Note for people steered to this post by search engines. This post refers to conditions in July 2013, not July 2014. I wrote it last year, and apologize for any inconvenience I may have caused you this year.
(click images to enlarge)
FROST TO NIP COFFEE CROP IN BRAZIL?
On his excellent blog at the WeatherBELL Professional Site, Joe D’Aleo has a fascinating article titled “Iced Coffee Anyone?” I’m sure it is interesting to all who like to speculate on coffee futures, but I’m no wheeler and dealer, and my interests ramble off into other areas.
First, with temperatures here in New Hampshire racing up through the eighties at nine AM, with dew points up near seventy, the subject of frost gets appealing.
Second, I have a hunch that we can learn a bit about our coming winter by keeping an eye on what happens in the southern Hemisphere, as they go through theirs in July.
It is winter in southern Brazil, as they pick the coffee beans, and Joe D’Aleo is noting a cold winter high is projected to settle north over southern Brazil next week, beginning on Monday. The map I show above is for Thursday, a week from today, and we all know forecasts can be wrong that far ahead, (so don’t invest your mother’s teeth on coffee futures.) However it does show possible frost (and even flurries) as far north as the state of Minas Gerais, where half of Brazil’s coffee is produced.
However Joe mentions, as a sidelight, how the production has shifted away from the state of San Paulo, which is towards the colder south and Antarctica. As recently as the early 1990’s they produced nearly a quarter of Brazil’s crop, but now it is down to 9%. Farming always involves risk, but farmers down there apparently simply got tired of putting all that work into coffee, and seeing it spoiled by frost. It is safer to invest in new plantations up towards the warmer Amazon, where the land was once was all inhabitable jungle and swamp.
This reminds me of oranges, and a time when Florida was largely inhabitable jungle and swamp, and there was no railway to ship fruit east from California. An orange up in New England was a treat, something special you might find down in the toe of a Christmas stocking, and there was good money to be made shipping them north in coastal schooners. The profit was even worth the risk of starting orchards in frost-prone in places like Georgia and South Carolina. Then, when the transcontinental railway was built, my great-grandfather (born in 1850,) raced out to California to start an orchard there. We might be a far richer family, but he was a wild young man and got involved in some sort of horse-and-buggy version of a California freeway roll-over, and rather than shipping oranges back east he himself was shipped back east as a cripple.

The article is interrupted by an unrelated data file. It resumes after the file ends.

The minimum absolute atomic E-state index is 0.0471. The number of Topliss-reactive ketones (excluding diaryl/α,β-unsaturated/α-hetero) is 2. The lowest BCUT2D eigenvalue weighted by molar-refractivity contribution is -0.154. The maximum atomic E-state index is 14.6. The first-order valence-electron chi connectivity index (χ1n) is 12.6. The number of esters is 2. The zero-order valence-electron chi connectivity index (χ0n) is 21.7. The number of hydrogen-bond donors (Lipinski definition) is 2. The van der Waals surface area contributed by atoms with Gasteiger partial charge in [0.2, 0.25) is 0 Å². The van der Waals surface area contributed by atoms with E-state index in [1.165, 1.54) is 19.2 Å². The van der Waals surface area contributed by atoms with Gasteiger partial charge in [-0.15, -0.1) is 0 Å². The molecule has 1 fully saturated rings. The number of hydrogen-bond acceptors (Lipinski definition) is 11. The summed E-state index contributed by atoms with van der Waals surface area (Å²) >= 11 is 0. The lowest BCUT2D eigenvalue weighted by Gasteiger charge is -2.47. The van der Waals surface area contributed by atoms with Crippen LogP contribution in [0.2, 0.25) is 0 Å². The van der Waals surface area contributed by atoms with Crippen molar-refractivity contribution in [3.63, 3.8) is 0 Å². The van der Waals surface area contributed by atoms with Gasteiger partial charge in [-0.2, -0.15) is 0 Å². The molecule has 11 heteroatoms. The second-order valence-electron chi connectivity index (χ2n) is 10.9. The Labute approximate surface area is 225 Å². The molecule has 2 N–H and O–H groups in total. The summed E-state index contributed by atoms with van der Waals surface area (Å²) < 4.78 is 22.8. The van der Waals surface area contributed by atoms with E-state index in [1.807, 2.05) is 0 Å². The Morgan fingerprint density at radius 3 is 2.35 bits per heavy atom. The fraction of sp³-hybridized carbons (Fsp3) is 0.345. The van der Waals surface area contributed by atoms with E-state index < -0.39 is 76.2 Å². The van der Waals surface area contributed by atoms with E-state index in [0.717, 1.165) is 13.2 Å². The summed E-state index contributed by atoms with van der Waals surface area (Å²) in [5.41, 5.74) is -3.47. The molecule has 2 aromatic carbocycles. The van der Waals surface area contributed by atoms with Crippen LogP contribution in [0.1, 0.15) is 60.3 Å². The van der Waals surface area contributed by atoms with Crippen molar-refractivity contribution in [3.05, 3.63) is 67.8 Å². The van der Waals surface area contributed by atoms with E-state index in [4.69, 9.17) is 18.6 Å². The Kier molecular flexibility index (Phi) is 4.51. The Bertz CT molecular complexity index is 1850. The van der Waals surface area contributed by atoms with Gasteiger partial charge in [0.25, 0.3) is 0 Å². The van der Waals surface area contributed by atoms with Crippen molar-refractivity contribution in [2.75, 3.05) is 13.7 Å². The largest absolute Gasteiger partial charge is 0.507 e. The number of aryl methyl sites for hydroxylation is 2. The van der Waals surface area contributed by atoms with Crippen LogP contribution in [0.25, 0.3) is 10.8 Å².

In any case, the influx of California oranges dropped the price, and it no longer was worth the frost-risk of planting orchards in Georgia and South Carolina, and they simply faded away.
The lessons are twofold. First, man is very adaptable when allowed to adapt. Second, sometimes protecting an old industry, such as orange groves in South Carolina or coffee plantations in San Paulo, simply preserves inefficiency.
This is not to say people shouldn’t be allowed to be inefficient, if so inclined. My vegetable garden is likely hugely inefficient, compared to agribusiness. But my broccoli tastes better.
Which reminds me. Weeds don’t stop growing, just because it’s hot.
UPDATE JULY 20
Joe D’Aleo has another article at his site. It is well worth the price of a cup of coffee a day to get see, read, and hear his insights. I feel like a salesman, but I can’t help but appreciate what I get for so little. The following two maps are a hint of the information you can get on his site on a daily basis. They show temperatures will be thirty below normal in parts of southern Brazil, and there may even be some snow in coffee bean country. The cold front will nudge north to 5 degrees south, practically to the Equator, in the Amazon!
UPDATE JLY 23
On his excellent site Joe D’Aleo reports it has snowed in Brazil, and has all sorts of maps and pictures and reports from Brazilian meteorologists. In the pictures everyone looks delighted, (except, I suppose, the farmers growing coffee.)
Tonight looks to be the coldest.